947 Items

Students carry banners and chant slogans during a demonstration in Algiers, Algeria, Tuesday, April 16, 2019.

(Anis Belghoul/AP Photo)

Analysis & Opinions - WBEZ 91.5 Chicago

After 20 Years With A Single President, Algeria Looks For A New Leader

| Apr. 17, 2019

After months of mass anti-government protests, Algerian President Abdelaziz Bouteflika stepped down in early April after 20 years of rule. Protesters sought to take down a political system they said was corrupt, concentrating power in the hands of a few military, intelligence and business leaders. The tipping point came when Bouteflika, 82, announced he would run for a fifth term in office; protesters responded with slogans including “leave means leave” and “no fifth term.”


Students carry banners and chant slogans during a demonstration in Algiers, Algeria, Tuesday, April 16, 2019. (AP)

(Associated Press)

Analysis & Opinions - Agence Global

Keep your eye on these two critical dynamics in Algeria and Sudan

| Apr. 14, 2019

BEIRUT — The ongoing street demonstrations in Algeria and Sudan and the high-level changes in leadership they have sparked include political developments that are very different from the Arab Uprisings of 2010-11 (the so-called “Arab Spring”). We should watch two dynamics, in particular, to find out if this is genuinely a historic moment of change, or another re-run of previous uprisings and some toppled leaders of Arab authoritarian states that did not fundamentally change how power is exercised or how citizens are treated.

Sudanese demonstrators gather outside the army headquarters in the Sudanese capital Khartoum on Saturday, April 13, 2019. 

(Associated Press)

Analysis & Opinions - Agence Global

Algeria, Sudan on the road to Arab statehood, sovereignty, and citizenship

| Apr. 11, 2019

BEIRUT — The nationwide street demonstrations that have now toppled two long-serving and ageing dictators in Algeria and Sudan are particularly poignant, because they occur in two pedigree countries in the modern Arab struggles for freedom and dignity.

Lihi Ben Shitrit speaking at her seminar

Belfer Center/Sharon Wilke

Lihi Ben Shitrit: Preventing Self-Identity from Interfering with Research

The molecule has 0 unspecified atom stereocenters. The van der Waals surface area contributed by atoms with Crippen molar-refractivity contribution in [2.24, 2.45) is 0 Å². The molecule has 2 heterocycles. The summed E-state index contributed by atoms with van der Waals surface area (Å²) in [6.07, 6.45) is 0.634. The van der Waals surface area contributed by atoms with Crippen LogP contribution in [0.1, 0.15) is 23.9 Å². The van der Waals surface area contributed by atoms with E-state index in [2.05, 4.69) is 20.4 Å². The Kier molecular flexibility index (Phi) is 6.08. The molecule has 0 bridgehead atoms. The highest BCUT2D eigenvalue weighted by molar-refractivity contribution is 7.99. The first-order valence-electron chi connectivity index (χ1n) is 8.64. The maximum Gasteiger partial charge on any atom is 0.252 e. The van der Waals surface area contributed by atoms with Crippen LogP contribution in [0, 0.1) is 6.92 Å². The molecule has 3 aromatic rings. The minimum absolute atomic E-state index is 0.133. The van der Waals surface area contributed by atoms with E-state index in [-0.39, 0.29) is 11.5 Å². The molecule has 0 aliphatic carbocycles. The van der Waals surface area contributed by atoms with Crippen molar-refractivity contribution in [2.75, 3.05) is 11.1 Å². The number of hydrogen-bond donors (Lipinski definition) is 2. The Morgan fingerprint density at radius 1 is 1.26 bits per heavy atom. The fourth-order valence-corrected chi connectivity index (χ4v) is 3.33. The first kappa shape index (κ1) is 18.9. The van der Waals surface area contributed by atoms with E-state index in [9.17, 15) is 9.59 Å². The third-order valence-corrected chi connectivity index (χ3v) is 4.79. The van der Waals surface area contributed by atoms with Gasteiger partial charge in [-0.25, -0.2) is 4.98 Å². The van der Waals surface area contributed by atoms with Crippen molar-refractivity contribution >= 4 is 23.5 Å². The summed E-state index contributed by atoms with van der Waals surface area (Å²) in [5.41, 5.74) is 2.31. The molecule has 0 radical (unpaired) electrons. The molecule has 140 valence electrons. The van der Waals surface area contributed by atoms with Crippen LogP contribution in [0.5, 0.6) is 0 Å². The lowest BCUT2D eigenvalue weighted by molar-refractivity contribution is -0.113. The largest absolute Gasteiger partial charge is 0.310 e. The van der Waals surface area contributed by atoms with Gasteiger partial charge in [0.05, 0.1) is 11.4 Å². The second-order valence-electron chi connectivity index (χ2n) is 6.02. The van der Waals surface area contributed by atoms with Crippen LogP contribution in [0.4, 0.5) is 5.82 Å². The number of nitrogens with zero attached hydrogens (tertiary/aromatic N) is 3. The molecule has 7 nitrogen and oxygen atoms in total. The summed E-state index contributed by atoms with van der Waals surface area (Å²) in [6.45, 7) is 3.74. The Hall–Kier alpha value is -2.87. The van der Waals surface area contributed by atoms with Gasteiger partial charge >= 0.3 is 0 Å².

• Hannah Ebanks
| Spring 2019

Born and raised in Israel, Ben Shitrit describes “identity” experiences like this as “powerful and good” because they compelled her to ensure that her own beliefs not interfere with her research. During two years of fieldwork in Israel and the West Bank, she focused on the Jewish settler movement, the ultra-Orthodox Shas, the Islamic Movement in Israel, and the Palestinian Hamas. Her resulting book was Righteous Transgressions: Women’s Activism on the Israeli and Palestinian Religious Right. 

(AP Photo/Fateh Guidoum)

(AP Photo/Fateh Guidoum)

Analysis & Opinions - Agence Global

Why Do Arabs Keep Marching in the Streets?

| Mar. 06, 2019

BEIRUT — It is remarkable that peaceful street protests and demonstrations critical of the government have taken place simultaneously in recent weeks and months in at least 11 Arab countries. Ordinary people from all walks of life, but especially unemployed young men and women, continue to take to the streets in Jordan, Iraq, Syria, Sudan, Algeria, Tunisia, Mauritania, Somalia, Palestine, Lebanon, and Morocco.

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Analysis & Opinions - Middle East Report Online

Making the Economy Political in Jordan’s Tax Revolts

| Feb. 24, 2019

Since early December 2018, protesters have gathered every Thursday in Amman’s Fourth Circle in the Zahran District in opposition to a revised version of the unpopular tax bill introduced last June. That original legislation had sparked a broad-based tax revolt across Jordan, which quickly turned into an informal referendum on the failures of neoliberal development—including diminishing social services, lower wages and rising unemployment. While the December 2018 and January 2019 protests echoed the economic refrains of the original June tax revolt, the tax protests took on a political character after the monarch approved the revised law.

 (AP Photo/Bilal Hussein)

(AP Photo/Bilal Hussein)

Analysis & Opinions - Agence Global

Why We Should Worry About the Arab Region

| Feb. 10, 2019

BEIRUT — A great menace hovers over the Arab region and its people, and has started to nibble away at their societies and countries. Our region now is made up mostly of poor and vulnerable families, and it is corroding and fragmenting from within. Unlike the popular media images abroad of vast Arab wealth, the reality is the exact opposite. The Arab region is fracturing and disaggregating into a small group of wealthy people, a shrinking middle class, and masses of poor, vulnerable, and marginalized people who now account for 2/3 of all Arabs. Some 250 million people, out of a total Arab population of 400 million, are poor, vulnerable, and marginalized, according to important new research by Arab and international organizations.

Analysis & Opinions

Tarek Masoud - The Shifting Politics of the Middle East | Snack Break with Aroop Mukharji

| Feb. 09, 2019

Host Aroop Mukharji interviews Dr. Tarek Masoud, the Sultan of Oman Professor of International Relations at the Harvard Kennedy School, about the shifting political dynamics of the Middle East, the region's potential for democratization, and a triple snack of doughnuts, coffee, and Turkish delight.